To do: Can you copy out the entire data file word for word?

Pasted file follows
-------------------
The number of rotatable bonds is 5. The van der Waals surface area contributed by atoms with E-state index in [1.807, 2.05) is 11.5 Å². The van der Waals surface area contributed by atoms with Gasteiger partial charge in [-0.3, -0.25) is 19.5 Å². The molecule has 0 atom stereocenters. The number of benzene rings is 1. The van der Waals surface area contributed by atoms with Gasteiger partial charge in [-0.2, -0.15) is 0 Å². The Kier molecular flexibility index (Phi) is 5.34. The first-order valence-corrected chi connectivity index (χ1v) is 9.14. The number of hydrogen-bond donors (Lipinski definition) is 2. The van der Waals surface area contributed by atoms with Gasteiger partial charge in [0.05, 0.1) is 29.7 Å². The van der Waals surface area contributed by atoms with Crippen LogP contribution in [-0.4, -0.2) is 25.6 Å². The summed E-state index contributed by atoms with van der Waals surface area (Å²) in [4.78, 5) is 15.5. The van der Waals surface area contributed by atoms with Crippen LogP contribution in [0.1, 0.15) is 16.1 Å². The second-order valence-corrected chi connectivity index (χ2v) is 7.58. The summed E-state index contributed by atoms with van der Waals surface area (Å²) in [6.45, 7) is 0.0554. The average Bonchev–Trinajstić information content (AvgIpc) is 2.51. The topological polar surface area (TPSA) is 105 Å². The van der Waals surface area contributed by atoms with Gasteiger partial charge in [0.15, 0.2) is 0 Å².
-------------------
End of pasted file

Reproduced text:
The number of rotatable bonds is 5. The van der Waals surface area contributed by atoms with E-state index in [1.807, 2.05) is 11.5 Å². The van der Waals surface area contributed by atoms with Gasteiger partial charge in [-0.3, -0.25) is 19.5 Å². The molecule has 0 atom stereocenters. The number of benzene rings is 1. The van der Waals surface area contributed by atoms with Gasteiger partial charge in [-0.2, -0.15) is 0 Å². The Kier molecular flexibility index (Phi) is 5.34. The first-order valence-corrected chi connectivity index (χ1v) is 9.14. The number of hydrogen-bond donors (Lipinski definition) is 2. The van der Waals surface area contributed by atoms with Gasteiger partial charge in [0.05, 0.1) is 29.7 Å². The van der Waals surface area contributed by atoms with Crippen LogP contribution in [-0.4, -0.2) is 25.6 Å². The summed E-state index contributed by atoms with van der Waals surface area (Å²) in [4.78, 5) is 15.5. The van der Waals surface area contributed by atoms with Crippen LogP contribution in [0.1, 0.15) is 16.1 Å². The second-order valence-corrected chi connectivity index (χ2v) is 7.58. The summed E-state index contributed by atoms with van der Waals surface area (Å²) in [6.45, 7) is 0.0554. The average Bonchev–Trinajstić information content (AvgIpc) is 2.51. The topological polar surface area (TPSA) is 105 Å². The van der Waals surface area contributed by atoms with Gasteiger partial charge in [0.15, 0.2) is 0 Å².